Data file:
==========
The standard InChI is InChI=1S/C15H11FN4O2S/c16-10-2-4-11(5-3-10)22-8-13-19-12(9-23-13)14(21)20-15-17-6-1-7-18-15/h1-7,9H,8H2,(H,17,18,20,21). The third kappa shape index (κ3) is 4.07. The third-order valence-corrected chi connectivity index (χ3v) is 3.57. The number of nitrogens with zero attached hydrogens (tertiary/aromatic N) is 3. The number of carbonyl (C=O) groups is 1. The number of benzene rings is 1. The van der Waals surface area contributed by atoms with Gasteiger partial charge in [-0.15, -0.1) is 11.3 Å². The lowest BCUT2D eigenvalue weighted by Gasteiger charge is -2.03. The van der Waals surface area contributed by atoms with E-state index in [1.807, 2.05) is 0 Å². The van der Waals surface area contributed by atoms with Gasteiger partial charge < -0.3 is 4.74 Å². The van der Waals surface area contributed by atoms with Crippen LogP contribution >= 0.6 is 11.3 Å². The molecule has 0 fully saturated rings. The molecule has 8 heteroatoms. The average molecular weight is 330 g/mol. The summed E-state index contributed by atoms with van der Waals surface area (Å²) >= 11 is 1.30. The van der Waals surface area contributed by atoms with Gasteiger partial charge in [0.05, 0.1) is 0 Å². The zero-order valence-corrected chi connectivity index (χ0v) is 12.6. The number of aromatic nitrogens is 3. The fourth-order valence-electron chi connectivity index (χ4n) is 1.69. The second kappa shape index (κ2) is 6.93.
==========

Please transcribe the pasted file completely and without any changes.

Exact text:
The standard InChI is InChI=1S/C15H11FN4O2S/c16-10-2-4-11(5-3-10)22-8-13-19-12(9-23-13)14(21)20-15-17-6-1-7-18-15/h1-7,9H,8H2,(H,17,18,20,21). The third kappa shape index (κ3) is 4.07. The third-order valence-corrected chi connectivity index (χ3v) is 3.57. The number of nitrogens with zero attached hydrogens (tertiary/aromatic N) is 3. The number of carbonyl (C=O) groups is 1. The number of benzene rings is 1. The van der Waals surface area contributed by atoms with Gasteiger partial charge in [-0.15, -0.1) is 11.3 Å². The lowest BCUT2D eigenvalue weighted by Gasteiger charge is -2.03. The van der Waals surface area contributed by atoms with E-state index in [1.807, 2.05) is 0 Å². The van der Waals surface area contributed by atoms with Gasteiger partial charge < -0.3 is 4.74 Å². The van der Waals surface area contributed by atoms with Crippen LogP contribution >= 0.6 is 11.3 Å². The molecule has 0 fully saturated rings. The molecule has 8 heteroatoms. The average molecular weight is 330 g/mol. The summed E-state index contributed by atoms with van der Waals surface area (Å²) >= 11 is 1.30. The van der Waals surface area contributed by atoms with Gasteiger partial charge in [0.05, 0.1) is 0 Å². The zero-order valence-corrected chi connectivity index (χ0v) is 12.6. The number of aromatic nitrogens is 3. The fourth-order valence-electron chi connectivity index (χ4n) is 1.69. The second kappa shape index (κ2) is 6.93.